The ambulance took an extra 15 minutes to get there, at least 30 minutes after the crash occurred. This stuck out to me for many, many reasons. For one, I don’t live in a secluded neighborhood. My street is a busy street immediately next to Highway 36 – it merges with the highway about a quarter mile down the road. For another, I’ve had to have an ambulance called to my own house before for a severe allergic reaction, and it only took about ten minutes to arrive. Yet another was the fact that the ambulance they sent wasn’t from any of the local hospitals at all. It was an ambulance from the other side of town’s first aid squad. These abnormalities kept stacking on top of each other as I continued to watch. At this point, the fire chief’s truck had been joined by two police officers, two firetrucks, a fire safety officer, and other unmarked vehicles. The man was immediately given a face mask as he was taken into the ambulance to wherever his life was next headed.

So, what else was there to this accident? What was left behind besides a broken car and a broken staircase? I could never begin to imagine the stress that family was now being put under. All of this on top of a pandemic? What does one even do in such a situation? But another thought is how connected everyone is even with social distancing. All of my neighbors were up and ready to witness, keeping six feet apart as we talked about what we could do to possibly help. One of my neighbors was on the phone moments after it happened, keeping on the line as she watched. The firefighters are another example of humanity supporting each other. What really struck a chord with me was the treatment of a fifth, previously unknown passenger until the firemen reached in and ushered it out: a dog, scared of the unfamiliar people and circumstances. One fireman attached him to a leash, attached the leash to a nearby fence, and attempted to comfort him.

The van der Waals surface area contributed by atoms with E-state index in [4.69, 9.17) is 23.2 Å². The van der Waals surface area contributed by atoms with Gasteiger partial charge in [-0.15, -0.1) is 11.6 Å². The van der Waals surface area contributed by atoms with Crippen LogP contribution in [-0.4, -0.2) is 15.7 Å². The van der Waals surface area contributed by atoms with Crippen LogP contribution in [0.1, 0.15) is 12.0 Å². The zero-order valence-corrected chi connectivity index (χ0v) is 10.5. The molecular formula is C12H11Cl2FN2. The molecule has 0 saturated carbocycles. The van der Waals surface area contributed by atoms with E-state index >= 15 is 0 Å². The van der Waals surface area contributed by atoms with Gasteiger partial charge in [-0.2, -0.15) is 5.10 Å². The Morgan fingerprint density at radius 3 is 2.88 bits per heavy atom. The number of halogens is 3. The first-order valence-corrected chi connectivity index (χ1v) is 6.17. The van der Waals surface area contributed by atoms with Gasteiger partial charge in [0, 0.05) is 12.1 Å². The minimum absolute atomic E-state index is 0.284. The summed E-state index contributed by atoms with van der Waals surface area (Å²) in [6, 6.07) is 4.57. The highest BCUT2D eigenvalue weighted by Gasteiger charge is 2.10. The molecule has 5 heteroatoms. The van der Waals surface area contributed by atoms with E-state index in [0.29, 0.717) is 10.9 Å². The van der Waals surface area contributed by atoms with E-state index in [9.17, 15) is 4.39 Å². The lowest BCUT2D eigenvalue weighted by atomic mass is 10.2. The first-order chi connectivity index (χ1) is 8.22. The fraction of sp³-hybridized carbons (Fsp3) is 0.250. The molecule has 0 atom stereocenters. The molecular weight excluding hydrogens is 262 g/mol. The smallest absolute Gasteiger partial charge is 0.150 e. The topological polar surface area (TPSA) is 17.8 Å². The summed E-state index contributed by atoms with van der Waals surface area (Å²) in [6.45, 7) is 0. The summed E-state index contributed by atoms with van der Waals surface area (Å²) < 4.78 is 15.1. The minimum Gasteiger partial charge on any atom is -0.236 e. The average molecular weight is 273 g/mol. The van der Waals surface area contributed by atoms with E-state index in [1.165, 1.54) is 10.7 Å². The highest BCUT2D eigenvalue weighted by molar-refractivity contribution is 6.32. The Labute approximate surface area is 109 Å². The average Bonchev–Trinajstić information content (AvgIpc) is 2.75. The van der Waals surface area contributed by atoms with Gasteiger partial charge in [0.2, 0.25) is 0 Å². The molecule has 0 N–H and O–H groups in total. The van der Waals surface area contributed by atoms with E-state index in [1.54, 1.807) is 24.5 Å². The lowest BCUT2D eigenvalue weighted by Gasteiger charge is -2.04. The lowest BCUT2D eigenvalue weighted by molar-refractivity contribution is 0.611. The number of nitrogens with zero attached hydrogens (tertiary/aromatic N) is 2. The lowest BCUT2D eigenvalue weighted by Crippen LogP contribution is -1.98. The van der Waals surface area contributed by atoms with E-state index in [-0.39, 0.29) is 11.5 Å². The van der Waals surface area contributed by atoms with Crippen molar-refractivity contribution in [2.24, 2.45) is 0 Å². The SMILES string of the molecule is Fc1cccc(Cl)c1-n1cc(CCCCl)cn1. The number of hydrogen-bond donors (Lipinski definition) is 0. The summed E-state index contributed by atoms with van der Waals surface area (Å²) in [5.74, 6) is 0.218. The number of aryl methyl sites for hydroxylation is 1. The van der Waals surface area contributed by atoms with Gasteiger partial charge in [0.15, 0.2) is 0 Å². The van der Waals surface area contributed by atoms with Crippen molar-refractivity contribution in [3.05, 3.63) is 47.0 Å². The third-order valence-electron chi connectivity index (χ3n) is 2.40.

The moment of watching a fireman pet a dog with chaos all around didn’t make the tragedy on top of tragedy any better, but it made the mental weight less to bear. First responders during this time of crisis, especially the firefighters I saw flood the scene, are at the front constantly during this epidemic. I saw the need to support as much as I could, even donate if that was monetarily possible. But, more than anything, I saw the need to discuss what could happen if Murphy’s law decided to rear its ugly head. To the reader, I urge you to have a discussion with the mature members of your family about what would happen if there was a car accident, a food shortage, days without power. About who there would be to contact in case of an emergency that won’t endanger the people that you care about. Most families have plans about what to do in emergencies, but adjusting for the pandemic is needed until the worst is over. Until then, stay healthy, stay safe, and stay prepared.